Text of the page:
She told the outlet that it’s important not to use Santa in a threatening way. “The idea of ​​an all-seeing, judgmental, mythical being spying on children is quite traumatic,” Smith said. “It’s no surprise that so many children cry when they meet Santa.”

Eh, no. They cry because they are in an unfamiliar situation and that’s what children do – they cry.

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Even children go totally crazy when the Easter Bunny visits. The Easter Bunny isn’t the same “alert, all-knowing” Santa Clause seems to be. So what’s the argument as to why children cry when they see him? Exactly. It’s because they don’t know what the hell is going on because they’re kids!

Santa Claus attends an evening hosted by Brooks Brothers to celebrate the holiday with St. Jude Children's Research Hospital at Brooks Brothers in New York City.

Santa Claus attends an evening hosted by Brooks Brothers to celebrate the holiday with St. Jude Children’s Research Hospital at Brooks Brothers in New York City.
(Photo by Bennett Raglin/Getty Images for Brooks Brothers)

I particularly remember a moment from last summer when my six-year-old niece was a brat. Nothing my sister or brother-in-law would do would calm her down and she just raged. So what have I done? I said she’d better be nice and stop acting up or she won’t get any presents from Santa for Christmas.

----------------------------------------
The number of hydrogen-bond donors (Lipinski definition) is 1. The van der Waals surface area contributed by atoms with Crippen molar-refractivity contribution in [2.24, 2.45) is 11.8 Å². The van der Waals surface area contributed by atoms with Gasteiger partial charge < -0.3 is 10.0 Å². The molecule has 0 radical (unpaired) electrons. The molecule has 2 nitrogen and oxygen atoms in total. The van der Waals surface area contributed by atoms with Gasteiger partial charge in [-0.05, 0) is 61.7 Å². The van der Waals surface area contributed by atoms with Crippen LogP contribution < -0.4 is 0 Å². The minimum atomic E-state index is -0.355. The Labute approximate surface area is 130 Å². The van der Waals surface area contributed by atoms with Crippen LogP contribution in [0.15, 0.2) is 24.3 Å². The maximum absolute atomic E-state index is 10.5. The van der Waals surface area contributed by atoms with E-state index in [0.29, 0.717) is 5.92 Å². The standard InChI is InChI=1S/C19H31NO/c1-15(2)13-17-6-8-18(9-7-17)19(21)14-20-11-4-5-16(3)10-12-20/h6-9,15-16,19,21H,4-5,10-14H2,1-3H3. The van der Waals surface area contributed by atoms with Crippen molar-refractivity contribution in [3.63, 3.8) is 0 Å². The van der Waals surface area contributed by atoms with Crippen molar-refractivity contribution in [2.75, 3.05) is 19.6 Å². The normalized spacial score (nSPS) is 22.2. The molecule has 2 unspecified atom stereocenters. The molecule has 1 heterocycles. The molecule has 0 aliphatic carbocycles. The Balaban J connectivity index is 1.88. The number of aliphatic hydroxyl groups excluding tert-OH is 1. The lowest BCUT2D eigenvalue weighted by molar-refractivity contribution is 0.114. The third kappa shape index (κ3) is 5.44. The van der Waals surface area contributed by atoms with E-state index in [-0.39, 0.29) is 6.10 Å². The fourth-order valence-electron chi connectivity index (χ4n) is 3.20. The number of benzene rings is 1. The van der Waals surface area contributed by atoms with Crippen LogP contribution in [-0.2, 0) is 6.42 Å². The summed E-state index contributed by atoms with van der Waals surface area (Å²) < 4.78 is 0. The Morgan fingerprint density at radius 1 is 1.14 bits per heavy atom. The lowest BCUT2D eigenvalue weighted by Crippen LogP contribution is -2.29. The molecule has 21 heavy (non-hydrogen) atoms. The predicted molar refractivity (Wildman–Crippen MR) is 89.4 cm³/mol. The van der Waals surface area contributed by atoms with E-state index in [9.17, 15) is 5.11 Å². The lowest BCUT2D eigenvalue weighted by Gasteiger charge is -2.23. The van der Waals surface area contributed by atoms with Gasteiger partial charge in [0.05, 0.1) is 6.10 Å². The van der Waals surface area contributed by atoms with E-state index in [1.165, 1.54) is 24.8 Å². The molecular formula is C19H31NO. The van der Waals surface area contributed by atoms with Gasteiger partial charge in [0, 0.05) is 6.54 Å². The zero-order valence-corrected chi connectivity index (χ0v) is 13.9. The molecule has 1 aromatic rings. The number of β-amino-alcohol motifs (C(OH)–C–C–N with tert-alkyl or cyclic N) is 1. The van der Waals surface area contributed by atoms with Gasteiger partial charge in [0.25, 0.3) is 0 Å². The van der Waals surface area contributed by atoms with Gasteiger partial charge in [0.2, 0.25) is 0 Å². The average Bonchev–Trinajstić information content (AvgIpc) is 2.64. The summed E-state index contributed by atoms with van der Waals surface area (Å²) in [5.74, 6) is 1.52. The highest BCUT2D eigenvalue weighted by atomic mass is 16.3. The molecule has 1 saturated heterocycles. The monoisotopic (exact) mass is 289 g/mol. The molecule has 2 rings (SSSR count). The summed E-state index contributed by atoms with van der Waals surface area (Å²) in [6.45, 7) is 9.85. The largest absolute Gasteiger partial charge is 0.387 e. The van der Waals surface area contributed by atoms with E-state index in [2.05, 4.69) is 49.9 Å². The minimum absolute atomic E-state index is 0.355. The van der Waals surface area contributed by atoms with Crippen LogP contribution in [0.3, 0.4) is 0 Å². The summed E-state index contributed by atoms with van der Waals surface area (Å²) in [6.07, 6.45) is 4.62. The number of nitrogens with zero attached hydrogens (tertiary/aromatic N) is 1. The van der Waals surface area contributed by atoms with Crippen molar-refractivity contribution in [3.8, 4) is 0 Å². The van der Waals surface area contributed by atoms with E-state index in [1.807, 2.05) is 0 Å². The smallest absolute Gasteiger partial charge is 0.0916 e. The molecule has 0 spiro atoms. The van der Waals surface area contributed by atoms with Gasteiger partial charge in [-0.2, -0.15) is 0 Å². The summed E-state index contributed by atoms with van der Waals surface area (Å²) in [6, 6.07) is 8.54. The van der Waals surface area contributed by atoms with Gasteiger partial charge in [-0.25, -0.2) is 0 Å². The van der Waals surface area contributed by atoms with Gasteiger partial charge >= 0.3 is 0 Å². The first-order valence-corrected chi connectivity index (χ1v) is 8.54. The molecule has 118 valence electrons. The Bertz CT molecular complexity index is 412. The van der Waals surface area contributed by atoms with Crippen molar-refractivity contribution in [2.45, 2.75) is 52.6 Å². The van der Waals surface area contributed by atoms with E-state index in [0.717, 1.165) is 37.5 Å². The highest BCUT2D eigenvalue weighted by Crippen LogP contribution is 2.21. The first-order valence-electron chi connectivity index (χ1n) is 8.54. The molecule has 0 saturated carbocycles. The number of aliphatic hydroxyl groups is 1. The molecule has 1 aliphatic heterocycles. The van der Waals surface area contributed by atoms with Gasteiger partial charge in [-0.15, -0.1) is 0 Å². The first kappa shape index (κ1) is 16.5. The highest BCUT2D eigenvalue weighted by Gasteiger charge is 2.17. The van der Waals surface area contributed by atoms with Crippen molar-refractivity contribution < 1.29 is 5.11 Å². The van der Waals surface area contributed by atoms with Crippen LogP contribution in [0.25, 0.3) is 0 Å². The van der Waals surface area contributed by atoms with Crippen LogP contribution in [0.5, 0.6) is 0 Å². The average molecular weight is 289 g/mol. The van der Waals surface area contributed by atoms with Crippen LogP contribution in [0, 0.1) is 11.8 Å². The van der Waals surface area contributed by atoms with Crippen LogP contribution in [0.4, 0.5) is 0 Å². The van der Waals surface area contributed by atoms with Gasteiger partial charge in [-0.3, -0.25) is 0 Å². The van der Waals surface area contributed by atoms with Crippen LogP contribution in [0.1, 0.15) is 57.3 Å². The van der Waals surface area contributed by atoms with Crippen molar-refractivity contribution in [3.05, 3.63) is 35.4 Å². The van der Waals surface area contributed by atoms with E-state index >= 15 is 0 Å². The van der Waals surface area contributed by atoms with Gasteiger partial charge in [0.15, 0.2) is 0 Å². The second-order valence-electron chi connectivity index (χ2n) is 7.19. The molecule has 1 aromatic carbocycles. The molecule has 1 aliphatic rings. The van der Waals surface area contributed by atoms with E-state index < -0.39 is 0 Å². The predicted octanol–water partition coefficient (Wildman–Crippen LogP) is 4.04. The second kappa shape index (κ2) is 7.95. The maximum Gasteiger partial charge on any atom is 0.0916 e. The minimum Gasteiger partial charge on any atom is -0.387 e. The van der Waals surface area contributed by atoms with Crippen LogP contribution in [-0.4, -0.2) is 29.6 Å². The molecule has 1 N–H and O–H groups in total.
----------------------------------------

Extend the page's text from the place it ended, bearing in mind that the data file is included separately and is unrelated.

Do you know what happened?

She started acting IMMEDIATELY.

Is it wrong to use a mythical person as a punishment? What about parents who buy their kids everything and refuse to tell them “no”? I find that much more disturbing than believing in Santa for a few years.

STOP NEEDING KIDS THE FUN

Bottom line, there’s this participation trophy, everyone gets a “Congratulations!” Mindset does irreparable damage to our future generations.

Parents are doing themselves a disservice by trying to isolate their children and painting the world as some kind of utopian “everything is fine!” Place. If you stand for nothing, then you stand for nothing and that only allows for chaos. We see it in the breakdown of law and order in many cities across America. Criminals – especially younger ones – see that their actions have no consequences. It starts with robbing a CVS or an Apple Store and only escalates until they commit something much worse.

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To take the #SantaIsntReal counterargument even further…

I would argue that you have now stopped your child from being a part of what many other children are participating in. Maybe you are the one screwing it up by not giving your child the opportunity to BE A CHILD and experience Christmas and Santa Claus with your child.

When the other kids are talking about Santa Claus and making their Christmas lists, your child will either hate themselves for being left out. Or they’ll be a total jerk and tell the other kids that Santa doesn’t exist. Then these parents will hate YOU.

You now have an annoying know-it-all kid that no kids want to hang out with, and you’re hated by every parent in the group chats.

Congratulations. Hope it was worth it. Ironically, about Santa Claus.

More articles by Mike Gunzelman at OutKick.com